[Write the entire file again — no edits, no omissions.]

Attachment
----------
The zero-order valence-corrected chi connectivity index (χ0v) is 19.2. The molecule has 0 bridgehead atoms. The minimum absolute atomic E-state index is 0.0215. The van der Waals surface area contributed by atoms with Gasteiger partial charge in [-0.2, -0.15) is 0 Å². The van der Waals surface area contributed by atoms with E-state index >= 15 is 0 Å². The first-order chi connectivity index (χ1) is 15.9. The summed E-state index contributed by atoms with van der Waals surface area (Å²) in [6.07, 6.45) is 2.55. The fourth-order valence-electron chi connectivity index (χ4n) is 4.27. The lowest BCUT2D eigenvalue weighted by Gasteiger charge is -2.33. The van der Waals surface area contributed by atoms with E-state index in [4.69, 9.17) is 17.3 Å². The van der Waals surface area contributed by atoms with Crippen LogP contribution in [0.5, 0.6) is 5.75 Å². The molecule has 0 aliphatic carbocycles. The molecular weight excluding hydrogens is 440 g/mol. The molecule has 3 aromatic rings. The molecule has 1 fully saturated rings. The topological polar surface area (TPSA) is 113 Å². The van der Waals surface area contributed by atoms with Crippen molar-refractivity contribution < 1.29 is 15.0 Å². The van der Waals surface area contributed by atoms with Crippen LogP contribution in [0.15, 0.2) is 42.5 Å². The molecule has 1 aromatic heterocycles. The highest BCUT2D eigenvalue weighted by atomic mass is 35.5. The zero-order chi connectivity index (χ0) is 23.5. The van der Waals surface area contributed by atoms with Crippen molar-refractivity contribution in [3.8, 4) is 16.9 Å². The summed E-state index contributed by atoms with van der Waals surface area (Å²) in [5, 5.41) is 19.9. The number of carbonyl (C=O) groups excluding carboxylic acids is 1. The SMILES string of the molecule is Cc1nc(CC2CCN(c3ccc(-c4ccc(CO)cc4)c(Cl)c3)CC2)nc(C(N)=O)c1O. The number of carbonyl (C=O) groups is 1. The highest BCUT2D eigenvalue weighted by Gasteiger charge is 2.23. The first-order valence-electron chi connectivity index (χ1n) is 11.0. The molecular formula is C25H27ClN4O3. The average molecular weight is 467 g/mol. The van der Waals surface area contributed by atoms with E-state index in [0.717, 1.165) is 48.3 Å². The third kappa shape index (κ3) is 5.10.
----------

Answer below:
The zero-order valence-corrected chi connectivity index (χ0v) is 19.2. The molecule has 0 bridgehead atoms. The minimum absolute atomic E-state index is 0.0215. The van der Waals surface area contributed by atoms with Gasteiger partial charge in [-0.2, -0.15) is 0 Å². The van der Waals surface area contributed by atoms with E-state index >= 15 is 0 Å². The first-order chi connectivity index (χ1) is 15.9. The summed E-state index contributed by atoms with van der Waals surface area (Å²) in [6.07, 6.45) is 2.55. The fourth-order valence-electron chi connectivity index (χ4n) is 4.27. The lowest BCUT2D eigenvalue weighted by Gasteiger charge is -2.33. The van der Waals surface area contributed by atoms with E-state index in [4.69, 9.17) is 17.3 Å². The van der Waals surface area contributed by atoms with Crippen LogP contribution in [0.5, 0.6) is 5.75 Å². The molecule has 0 aliphatic carbocycles. The molecular weight excluding hydrogens is 440 g/mol. The molecule has 3 aromatic rings. The molecule has 1 fully saturated rings. The topological polar surface area (TPSA) is 113 Å². The van der Waals surface area contributed by atoms with Crippen molar-refractivity contribution < 1.29 is 15.0 Å². The van der Waals surface area contributed by atoms with Crippen LogP contribution in [0.15, 0.2) is 42.5 Å². The molecule has 1 aromatic heterocycles. The highest BCUT2D eigenvalue weighted by atomic mass is 35.5. The zero-order chi connectivity index (χ0) is 23.5. The van der Waals surface area contributed by atoms with Crippen molar-refractivity contribution in [3.8, 4) is 16.9 Å². The summed E-state index contributed by atoms with van der Waals surface area (Å²) in [5, 5.41) is 19.9. The number of carbonyl (C=O) groups excluding carboxylic acids is 1. The SMILES string of the molecule is Cc1nc(CC2CCN(c3ccc(-c4ccc(CO)cc4)c(Cl)c3)CC2)nc(C(N)=O)c1O. The number of carbonyl (C=O) groups is 1. The highest BCUT2D eigenvalue weighted by Gasteiger charge is 2.23. The first-order valence-electron chi connectivity index (χ1n) is 11.0. The molecular formula is C25H27ClN4O3. The average molecular weight is 467 g/mol. The van der Waals surface area contributed by atoms with E-state index in [0.717, 1.165) is 48.3 Å². The third kappa shape index (κ3) is 5.10.